Others quickly followed, including Chrissy Pressley and Jodie Britt, who’ve been together five years and have three children, and Lisa Brown and Joy Carrell, who’ve been together six years. Both had already participated in wedding ceremonies, though they weren’t recognized in Georgia. “It feels like we’re finally citizens,” Carrell said. “We finally have the same rights as the citizens of the United States.”
That afternoon, Judge Susan Tate officiated a brief ceremony for Dolente and Martin in the courtyard outside the Clarke County Courthouse. “I’m pleased and honored” to perform the city’s first same-sex marriage, Tate said, adding that she has respect for other beliefs, but she was “touched to be a part of this.”
Other couples decided not to jump the gun. Kim Mayzak has been with her partner, Valerie Schmitz, since 1997. “She’s asked me countless times in those 18 years” to get married, Mayzak said. “It didn’t mean anything legally, so there was no point. It’s just a piece of paper.”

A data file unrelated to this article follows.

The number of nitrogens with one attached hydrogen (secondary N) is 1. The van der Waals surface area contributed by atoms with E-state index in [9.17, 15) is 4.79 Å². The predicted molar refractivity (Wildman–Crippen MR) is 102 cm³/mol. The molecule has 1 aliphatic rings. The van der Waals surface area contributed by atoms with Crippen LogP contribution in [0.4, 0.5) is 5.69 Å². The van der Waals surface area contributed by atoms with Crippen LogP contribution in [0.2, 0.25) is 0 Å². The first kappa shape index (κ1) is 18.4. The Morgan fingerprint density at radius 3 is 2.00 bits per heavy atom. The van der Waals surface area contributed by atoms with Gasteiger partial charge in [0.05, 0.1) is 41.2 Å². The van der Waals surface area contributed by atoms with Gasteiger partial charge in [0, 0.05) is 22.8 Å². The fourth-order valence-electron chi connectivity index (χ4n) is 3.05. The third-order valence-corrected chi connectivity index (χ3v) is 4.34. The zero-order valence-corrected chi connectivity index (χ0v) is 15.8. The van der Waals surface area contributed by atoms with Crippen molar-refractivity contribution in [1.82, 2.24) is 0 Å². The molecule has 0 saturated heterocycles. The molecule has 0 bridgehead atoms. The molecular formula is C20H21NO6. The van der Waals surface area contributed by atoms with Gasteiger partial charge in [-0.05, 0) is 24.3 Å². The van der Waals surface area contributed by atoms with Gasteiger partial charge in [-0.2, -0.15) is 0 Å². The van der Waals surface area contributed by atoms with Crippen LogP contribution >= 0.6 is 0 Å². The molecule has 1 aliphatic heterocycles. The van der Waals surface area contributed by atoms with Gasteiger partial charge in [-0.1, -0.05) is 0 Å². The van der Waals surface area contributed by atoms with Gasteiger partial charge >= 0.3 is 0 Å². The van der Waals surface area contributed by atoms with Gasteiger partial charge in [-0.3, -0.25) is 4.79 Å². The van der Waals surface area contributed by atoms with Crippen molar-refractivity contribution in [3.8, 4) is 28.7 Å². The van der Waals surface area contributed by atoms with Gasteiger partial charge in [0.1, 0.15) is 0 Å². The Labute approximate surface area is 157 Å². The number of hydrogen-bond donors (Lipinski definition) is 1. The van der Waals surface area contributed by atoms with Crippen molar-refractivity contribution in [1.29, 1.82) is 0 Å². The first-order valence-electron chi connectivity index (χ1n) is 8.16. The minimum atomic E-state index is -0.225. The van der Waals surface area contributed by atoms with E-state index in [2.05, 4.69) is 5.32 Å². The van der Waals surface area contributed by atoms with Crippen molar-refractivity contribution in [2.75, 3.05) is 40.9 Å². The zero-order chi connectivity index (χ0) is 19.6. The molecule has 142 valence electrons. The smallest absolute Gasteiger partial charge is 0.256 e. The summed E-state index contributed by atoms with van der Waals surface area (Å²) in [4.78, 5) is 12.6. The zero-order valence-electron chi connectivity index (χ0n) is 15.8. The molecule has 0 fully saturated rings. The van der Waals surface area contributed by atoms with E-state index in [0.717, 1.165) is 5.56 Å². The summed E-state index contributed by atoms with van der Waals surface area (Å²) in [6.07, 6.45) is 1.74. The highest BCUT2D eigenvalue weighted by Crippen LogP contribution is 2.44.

But the Saturday after the ruling, Schmitz proposed again, and Mayzak said yes. They went ring shopping that night. It was the anniversary of their Atlanta Pride commitment ceremony, “so it was all the more amazing,” Mayzak said.
The couple, who have a nine-year-old daughter, attend New Hope Metropolitan Christian Church, a small congregation that caters to the LGBT community and holds services at the Georgia Center. The Rev. Renee DuBose, the pastor, has officiated “hundreds” of unofficial same-sex marriages there since 1999. She won’t marry people out of the blue, though—couples have to go through counseling and attend at least once service, just like at many more traditional churches.
DuBose doesn’t want to see the gay divorce rate rise to straight levels. “We have the same right, so I want us to hold it in the same reverence and the same respect,” she said.